Italian politics has caused turbulence in financial markets lately. For now, tensions have subsided again. However, it is fair to assume that markets will scrutinize every step of the incoming government. In order to gauge whether measures may be beneficial for Italy’s ailing economy or not, it is important to know the country’s strengths and weaknesses.
The World Bank’s "Doing Business" report offers some interesting insights on this. Overall, Italy currently ranks number 46 out of the 190 countries covered by the report. That is not very good, but not alarming either. However, details within the report paint a clearer picture where some of the country’s real problems lie, as our "Chart of the Week" shows. In the three categories "paying taxes", "enforcing contracts" and "getting credit", Italy does not fare particularly well. Any measures enhancing the tax system, the legal system, and lending would obviously be highly welcomed.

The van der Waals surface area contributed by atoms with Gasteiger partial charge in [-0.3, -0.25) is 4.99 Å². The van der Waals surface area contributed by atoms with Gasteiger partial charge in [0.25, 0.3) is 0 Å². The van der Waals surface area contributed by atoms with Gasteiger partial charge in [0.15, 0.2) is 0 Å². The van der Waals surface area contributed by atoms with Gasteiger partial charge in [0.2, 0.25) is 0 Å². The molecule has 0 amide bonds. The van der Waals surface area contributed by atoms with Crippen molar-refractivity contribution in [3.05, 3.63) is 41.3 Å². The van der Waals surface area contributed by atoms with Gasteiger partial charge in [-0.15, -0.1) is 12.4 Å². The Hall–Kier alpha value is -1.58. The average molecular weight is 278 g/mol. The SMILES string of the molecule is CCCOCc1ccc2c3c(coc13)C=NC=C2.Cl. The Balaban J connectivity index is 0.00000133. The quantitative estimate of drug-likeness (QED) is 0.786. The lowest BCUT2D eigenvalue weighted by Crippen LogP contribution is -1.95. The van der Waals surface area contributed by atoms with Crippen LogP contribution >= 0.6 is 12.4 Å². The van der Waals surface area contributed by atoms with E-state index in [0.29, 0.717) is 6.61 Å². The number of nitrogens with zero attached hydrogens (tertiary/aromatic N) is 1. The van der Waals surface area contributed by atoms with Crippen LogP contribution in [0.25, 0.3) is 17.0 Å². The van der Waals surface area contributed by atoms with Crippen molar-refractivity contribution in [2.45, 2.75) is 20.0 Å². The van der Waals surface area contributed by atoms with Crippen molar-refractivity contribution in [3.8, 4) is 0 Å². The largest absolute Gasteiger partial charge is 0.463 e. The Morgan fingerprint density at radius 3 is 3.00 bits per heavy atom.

But there are some bright spots as well: In the "trading across borders" subcategory, the country (like some European peers) even ranks number one globally! No wonder that Italy has achieved a current account surplus of more than 45 billion euros over the past 12 months. Doomsayers, who are diagnosing a problem with external competitiveness, might want to press the F9 key on their spreadsheets and update their calculations.
Sources: The World Bank Group / http://www.doingbusiness.org , Deutsche Asset Management Investment GmbH as of 6/6/18